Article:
Recorded Delivery

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5 Responses to “Recorded Delivery”

  • Boswell:

    Review by Boswell for Recorded Delivery
    Thea’s first live album is magic. I thought that she had lost her way a little but after last years superb “Liejacker” and now this, it seems that she is now at the top of her game. I dont think her voice has ever sounded better, its pure gold. The splitting of the album into an acoustic set followed by an electric one works brilliantly. If there is a stand out track I’d go for “You And Frank Sinatra” an absolute corker written by partner Nigel Stonier (if you ever get the chance listen to a song he wrote and recorded years ago called “Expecting Rosalyn” – exceptional!) I believe Thea’s only doing one gig this summer and thats just up the road from her home. Lets hope this gives her the chance to re-charge her batteries and come up with another superb album. Meanwhile buy this, its an absolute cracker!!

  • Eric Ambleside:

    Review by Eric Ambleside for Recorded Delivery
    Most live albums pall pretty quickly, as they tend to highlight the deficiences of the live experience (poor sound, understandably looser performances) without capturing the excitement (volume, ‘being there’). This might just be an exception, as it captures some truly excellent Thea performances both in her now more standard acoustic duo format and in the sadly rarer full band layout. The song choice will keep her fans arguing for weeks, but what this selection does do is highlight her range of material, her fine lyrics, but most of all her wonderful, irrestible voice. Gilmore is a rarity for me, someone who seems to have a better vocal tone live than on record. I always come away from her shows wowed by the sheet quality of that voice, and thinking that there is something extra there that is never quite captured in the studio.

    Another outstanding and horribly underrated and overlooked artist. Tragic in the face of all of the third-rate tat out there that sells in such vast quantities.

  • Max Quad:

    Review by Max Quad for Recorded Delivery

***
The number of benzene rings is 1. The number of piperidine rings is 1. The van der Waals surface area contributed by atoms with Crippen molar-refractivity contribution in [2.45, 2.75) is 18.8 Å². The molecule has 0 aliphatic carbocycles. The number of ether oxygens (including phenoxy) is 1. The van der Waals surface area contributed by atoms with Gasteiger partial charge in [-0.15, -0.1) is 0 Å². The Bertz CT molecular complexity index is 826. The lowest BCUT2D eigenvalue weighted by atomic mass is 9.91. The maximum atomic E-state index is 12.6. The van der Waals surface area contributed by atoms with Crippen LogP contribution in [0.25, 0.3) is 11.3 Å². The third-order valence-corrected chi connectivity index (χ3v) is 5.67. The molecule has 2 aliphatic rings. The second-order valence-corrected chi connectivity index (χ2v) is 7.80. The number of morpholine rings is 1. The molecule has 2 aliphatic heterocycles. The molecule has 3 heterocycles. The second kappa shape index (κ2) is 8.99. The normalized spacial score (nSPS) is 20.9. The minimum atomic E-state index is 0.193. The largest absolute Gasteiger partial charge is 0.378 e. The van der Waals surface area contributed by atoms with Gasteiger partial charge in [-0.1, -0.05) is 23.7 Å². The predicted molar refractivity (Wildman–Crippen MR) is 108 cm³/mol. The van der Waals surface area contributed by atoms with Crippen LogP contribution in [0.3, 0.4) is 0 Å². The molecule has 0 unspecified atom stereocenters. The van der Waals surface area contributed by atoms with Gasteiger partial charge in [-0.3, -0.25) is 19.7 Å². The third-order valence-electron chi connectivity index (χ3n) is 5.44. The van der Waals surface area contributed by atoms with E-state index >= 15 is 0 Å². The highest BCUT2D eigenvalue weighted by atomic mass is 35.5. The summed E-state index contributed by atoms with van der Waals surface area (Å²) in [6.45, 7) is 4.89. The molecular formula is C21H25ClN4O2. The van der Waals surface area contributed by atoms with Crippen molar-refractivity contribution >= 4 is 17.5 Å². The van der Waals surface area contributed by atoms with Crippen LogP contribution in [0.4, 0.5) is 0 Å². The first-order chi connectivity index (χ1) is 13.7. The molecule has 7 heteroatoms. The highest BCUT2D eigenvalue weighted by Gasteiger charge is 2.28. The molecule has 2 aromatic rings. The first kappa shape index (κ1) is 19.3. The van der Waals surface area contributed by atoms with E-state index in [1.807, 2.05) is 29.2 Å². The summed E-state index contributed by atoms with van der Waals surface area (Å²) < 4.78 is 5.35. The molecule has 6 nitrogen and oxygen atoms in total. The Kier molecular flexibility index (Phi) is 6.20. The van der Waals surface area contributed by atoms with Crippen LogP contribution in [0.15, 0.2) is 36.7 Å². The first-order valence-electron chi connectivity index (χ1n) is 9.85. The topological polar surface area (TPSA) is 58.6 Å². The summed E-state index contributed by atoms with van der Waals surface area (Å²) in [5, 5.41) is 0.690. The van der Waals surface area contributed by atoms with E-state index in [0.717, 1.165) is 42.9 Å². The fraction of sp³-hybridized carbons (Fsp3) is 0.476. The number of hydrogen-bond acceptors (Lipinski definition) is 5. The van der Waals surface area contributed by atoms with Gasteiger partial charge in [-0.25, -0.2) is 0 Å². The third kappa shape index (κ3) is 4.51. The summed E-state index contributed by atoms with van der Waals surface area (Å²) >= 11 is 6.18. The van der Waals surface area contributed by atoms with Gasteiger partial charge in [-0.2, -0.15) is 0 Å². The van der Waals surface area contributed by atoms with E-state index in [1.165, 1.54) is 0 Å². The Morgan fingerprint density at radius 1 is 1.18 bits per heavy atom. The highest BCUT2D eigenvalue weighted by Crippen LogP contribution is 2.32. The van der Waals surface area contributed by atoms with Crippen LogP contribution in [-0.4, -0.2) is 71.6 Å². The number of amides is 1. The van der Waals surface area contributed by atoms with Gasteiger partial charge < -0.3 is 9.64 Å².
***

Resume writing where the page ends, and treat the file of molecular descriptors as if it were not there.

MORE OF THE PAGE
I’ve all Thea’s CDs, and I make the effort to see her at least once a year, usually taking with me someone who is unfamiliar with her work. I’ll admit, I usually shun live albums, but I just had to have this album.

    As Thea has grown into maturity with the pasing of time, her becoming a mother and her trips to America, her work has managed to retain the acidity of her earliest work. She has not sold-out unlike so many others. But, this is only worth buying if you want, like me, to have the whole complete canon. If you want live, then go see her. Magically Thea performs in tight, intimate venues (although some have been ruined by Carling) where you feel part of the action. Sadly, this album does not reflect that intimacy, even on ‘Icarus Wind’; my favourite.

    I’m looking forward to seeing her in the Autumn. You should too.

  • Eric Baker:

    Review by Eric Baker for Recorded Delivery
    We only first heard of Thea recently. By the time we listened on Spotify and decided we both really liked her music it was too late for her Dec 09 concert at Bush Hall in London. A pity, as we really like her voice, music and lyrics and on this live album she sounds very engaging. Anyway we bought this album as well as Harpo’s Ghost and Burning Dorothy (which we got as mp3 from amazon as the actual CD seems to be out of print and expensive second hand). Harpo’s Ghost is excellent, Burning Dorothy not bad but this album is our favourite. We like the first few acoustic tracks as well as the majority with fuller backing. Favourites include Old Soul, Rosie, Icarus Wind and Juliet but there aren’t any tracks we skip past and nearly all have interesting words. It’s hard to describe the genre, sort of folk-rock but there is plenty of variety. Her voice is very pure in a folky sort of way and we like the way it changes dramatically for the higher passages. So why not five stars? Only that the applause is not faded out and in, so the track gaps make it come and go too abruptly. They should have suppressed the gaps.

  • time I had some time alone:

    Review by time I had some time alone for Recorded Delivery
    When i was a teenager I used to love a good live album, however repetitive the singer’s ad-libbing became after a few listens. In recent years, might be me, but live albums have become too sanitised, just a retread of the original versions, and generally boring.

    I’m biased, but lovely Thea Gilmore has recreated some of the old feeling. It’s a given that a live album from probably the UK’s greatest singer-songwriter is full of great songs. The mix of familiar and unfamiliar material, the halves of acoustic and electric material, and a couple of brief explanations of the origins of songs make up the perfect live package.

    I would give this four and a half stars; I think a five star review is too much for a live album which contains, in the end, a lot of pre-existing material. It deserves to sell millions, of course, but almost certainly won’t; Thea should be a superstar, but probably never will be. More’s the pity.

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